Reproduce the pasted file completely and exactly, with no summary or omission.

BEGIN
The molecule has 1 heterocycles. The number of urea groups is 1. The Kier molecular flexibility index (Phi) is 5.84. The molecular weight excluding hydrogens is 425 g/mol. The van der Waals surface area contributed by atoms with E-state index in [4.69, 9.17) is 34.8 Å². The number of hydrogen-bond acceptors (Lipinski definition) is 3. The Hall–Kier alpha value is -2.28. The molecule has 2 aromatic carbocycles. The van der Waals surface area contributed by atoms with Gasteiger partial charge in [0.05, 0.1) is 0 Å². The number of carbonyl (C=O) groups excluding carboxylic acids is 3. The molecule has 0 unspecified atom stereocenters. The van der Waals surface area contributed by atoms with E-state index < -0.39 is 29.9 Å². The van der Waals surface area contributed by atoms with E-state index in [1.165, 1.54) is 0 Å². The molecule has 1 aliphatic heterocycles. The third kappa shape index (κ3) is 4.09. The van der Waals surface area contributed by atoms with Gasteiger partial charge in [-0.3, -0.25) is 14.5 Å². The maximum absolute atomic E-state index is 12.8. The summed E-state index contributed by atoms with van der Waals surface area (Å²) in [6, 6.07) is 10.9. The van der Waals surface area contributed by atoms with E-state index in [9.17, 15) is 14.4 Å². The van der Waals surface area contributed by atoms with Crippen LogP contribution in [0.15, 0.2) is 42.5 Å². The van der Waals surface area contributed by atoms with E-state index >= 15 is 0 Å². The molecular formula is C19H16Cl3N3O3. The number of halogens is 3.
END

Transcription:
The molecule has 1 heterocycles. The number of urea groups is 1. The Kier molecular flexibility index (Phi) is 5.84. The molecular weight excluding hydrogens is 425 g/mol. The van der Waals surface area contributed by atoms with E-state index in [4.69, 9.17) is 34.8 Å². The number of hydrogen-bond acceptors (Lipinski definition) is 3. The Hall–Kier alpha value is -2.28. The molecule has 2 aromatic carbocycles. The van der Waals surface area contributed by atoms with Gasteiger partial charge in [0.05, 0.1) is 0 Å². The number of carbonyl (C=O) groups excluding carboxylic acids is 3. The molecule has 0 unspecified atom stereocenters. The van der Waals surface area contributed by atoms with E-state index < -0.39 is 29.9 Å². The van der Waals surface area contributed by atoms with E-state index in [1.165, 1.54) is 0 Å². The molecule has 1 aliphatic heterocycles. The third kappa shape index (κ3) is 4.09. The van der Waals surface area contributed by atoms with Gasteiger partial charge in [-0.3, -0.25) is 14.5 Å². The maximum absolute atomic E-state index is 12.8. The summed E-state index contributed by atoms with van der Waals surface area (Å²) in [6, 6.07) is 10.9. The van der Waals surface area contributed by atoms with E-state index in [9.17, 15) is 14.4 Å². The van der Waals surface area contributed by atoms with Crippen LogP contribution in [0.15, 0.2) is 42.5 Å². The van der Waals surface area contributed by atoms with E-state index >= 15 is 0 Å². The molecular formula is C19H16Cl3N3O3. The number of halogens is 3.